US Senate runoffs will determine shape of Biden presidency
With the Georgia Senate runoffs too close to call, it is difficult to say whether Joe Biden’s presidency will mean a policy U-turn on many fronts or general gridlock. The outcome of the 5 January runoffs will determine to what extent the new president can carry out his plans. These plans include heavy investment in education, infrastructure and social programmes; increased taxes for the households and companies that benefited most from the Trump tax regime; and tighter regulation to rein in big tech companies and fight climate change.
Such changes would have a huge impact on future returns for equity and credit investors. We therefore expect that shifts in the polls that offer clarity on the outcome will impact equity and credit returns as the runoffs draw near. This impact would likely be most prominent on a sector and industry level: a Republican success would support IT and traditional energy, whereas a Democratic victory would help building materials and capital goods companies involved in the energy transition. It could also impact overall risk appetite.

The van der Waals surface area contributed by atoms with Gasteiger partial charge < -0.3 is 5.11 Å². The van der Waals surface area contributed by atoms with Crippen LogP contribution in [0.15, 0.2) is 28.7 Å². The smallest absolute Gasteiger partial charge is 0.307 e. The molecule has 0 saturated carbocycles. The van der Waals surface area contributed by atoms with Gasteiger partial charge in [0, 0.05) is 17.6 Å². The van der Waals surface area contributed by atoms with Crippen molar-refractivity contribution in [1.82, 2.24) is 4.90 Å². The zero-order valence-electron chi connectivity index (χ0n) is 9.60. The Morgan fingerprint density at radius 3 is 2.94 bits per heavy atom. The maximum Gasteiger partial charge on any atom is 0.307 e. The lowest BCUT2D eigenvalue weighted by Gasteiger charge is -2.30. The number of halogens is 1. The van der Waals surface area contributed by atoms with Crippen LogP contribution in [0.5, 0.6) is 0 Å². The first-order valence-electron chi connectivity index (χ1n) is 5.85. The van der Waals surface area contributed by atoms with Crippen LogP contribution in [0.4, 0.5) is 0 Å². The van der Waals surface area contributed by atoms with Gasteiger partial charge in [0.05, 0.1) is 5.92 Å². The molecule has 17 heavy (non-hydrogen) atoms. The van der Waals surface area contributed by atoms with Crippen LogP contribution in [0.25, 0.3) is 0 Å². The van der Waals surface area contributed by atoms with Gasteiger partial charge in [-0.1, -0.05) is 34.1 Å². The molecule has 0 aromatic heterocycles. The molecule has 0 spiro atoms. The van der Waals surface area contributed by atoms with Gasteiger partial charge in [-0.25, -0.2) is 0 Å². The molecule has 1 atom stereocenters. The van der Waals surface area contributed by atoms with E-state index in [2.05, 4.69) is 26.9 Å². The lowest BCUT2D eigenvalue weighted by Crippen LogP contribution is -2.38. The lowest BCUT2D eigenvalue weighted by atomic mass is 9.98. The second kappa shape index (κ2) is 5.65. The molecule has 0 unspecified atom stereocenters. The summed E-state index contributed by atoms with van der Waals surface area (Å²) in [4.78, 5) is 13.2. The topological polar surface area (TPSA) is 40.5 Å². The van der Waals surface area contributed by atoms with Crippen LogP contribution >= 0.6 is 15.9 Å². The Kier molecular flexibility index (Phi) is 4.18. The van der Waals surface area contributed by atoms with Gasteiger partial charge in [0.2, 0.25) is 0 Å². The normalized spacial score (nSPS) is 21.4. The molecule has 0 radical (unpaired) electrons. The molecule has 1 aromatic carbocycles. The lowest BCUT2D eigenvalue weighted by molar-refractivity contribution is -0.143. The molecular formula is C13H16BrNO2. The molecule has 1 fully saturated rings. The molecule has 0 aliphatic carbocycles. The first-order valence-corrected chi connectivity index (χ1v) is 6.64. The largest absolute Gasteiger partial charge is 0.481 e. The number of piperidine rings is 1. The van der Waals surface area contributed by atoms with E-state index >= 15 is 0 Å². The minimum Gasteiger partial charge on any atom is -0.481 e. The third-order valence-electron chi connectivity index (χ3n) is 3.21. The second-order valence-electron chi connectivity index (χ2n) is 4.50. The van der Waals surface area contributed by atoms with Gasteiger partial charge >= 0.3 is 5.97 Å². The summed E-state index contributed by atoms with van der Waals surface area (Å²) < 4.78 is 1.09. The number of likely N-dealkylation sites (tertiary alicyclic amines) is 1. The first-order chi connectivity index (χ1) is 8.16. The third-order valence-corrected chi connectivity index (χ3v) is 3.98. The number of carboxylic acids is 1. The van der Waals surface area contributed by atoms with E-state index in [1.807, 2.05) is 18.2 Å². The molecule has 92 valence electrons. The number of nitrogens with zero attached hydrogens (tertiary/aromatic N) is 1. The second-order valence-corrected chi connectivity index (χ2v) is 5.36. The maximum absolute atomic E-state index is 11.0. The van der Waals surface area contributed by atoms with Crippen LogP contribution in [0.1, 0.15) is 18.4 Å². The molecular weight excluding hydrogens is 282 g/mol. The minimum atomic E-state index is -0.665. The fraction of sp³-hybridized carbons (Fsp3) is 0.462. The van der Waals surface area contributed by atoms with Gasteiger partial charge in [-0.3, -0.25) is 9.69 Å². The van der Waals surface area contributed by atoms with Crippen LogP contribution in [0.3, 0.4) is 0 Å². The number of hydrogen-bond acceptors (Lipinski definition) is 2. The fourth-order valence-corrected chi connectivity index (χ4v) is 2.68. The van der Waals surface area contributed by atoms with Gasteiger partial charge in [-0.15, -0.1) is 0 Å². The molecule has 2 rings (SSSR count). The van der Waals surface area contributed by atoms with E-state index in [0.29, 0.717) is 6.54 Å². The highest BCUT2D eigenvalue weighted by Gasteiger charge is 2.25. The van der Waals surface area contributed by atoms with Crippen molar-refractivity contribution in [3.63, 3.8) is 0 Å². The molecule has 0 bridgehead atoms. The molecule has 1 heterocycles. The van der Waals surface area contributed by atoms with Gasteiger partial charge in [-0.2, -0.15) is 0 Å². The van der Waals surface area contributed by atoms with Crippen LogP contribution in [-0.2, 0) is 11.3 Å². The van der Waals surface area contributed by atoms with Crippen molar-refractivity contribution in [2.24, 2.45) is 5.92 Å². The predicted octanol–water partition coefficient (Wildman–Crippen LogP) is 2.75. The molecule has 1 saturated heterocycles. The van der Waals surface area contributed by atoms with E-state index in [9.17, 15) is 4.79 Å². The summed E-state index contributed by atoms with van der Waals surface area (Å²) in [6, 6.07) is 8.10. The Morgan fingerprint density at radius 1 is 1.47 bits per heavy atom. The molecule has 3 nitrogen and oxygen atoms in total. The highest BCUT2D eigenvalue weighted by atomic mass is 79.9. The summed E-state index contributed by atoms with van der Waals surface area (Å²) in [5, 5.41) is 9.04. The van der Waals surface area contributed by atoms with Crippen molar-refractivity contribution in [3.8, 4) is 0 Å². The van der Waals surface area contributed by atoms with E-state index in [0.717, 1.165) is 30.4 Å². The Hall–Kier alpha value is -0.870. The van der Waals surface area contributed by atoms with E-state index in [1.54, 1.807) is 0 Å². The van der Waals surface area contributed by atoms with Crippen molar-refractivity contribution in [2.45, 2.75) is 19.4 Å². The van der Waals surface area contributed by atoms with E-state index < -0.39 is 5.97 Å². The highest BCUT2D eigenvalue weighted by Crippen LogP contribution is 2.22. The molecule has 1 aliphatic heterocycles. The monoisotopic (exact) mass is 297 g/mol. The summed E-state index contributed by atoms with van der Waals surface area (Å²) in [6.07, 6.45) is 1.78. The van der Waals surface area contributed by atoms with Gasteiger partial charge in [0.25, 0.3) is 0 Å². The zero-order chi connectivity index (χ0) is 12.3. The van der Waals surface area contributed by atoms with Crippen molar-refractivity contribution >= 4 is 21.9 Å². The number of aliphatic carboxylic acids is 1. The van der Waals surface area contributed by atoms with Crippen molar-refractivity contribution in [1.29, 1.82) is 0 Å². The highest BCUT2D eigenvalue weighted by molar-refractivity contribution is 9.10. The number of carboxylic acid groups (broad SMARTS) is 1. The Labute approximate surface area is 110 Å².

Pressure intensifies as Brexit negotiations continue
The other key near-term event is the end of the Brexit transition period on 1 January. The UK and EU must reach a deal in the coming weeks to avert disruption. The two sides have come closer to an agreement, but certain highly sensitive issues remain to be solved. Discussion is focused on the so-called level-playing-field provisions and the level of access that EU fishing boats will have to British waters.
The EU wants assurances that the UK will not distort future trade with subsidies or by undercutting on environmental, labour and social standards. France in particular is unwilling to accept a fast phase-out of its fishing vessels’ access to British waters.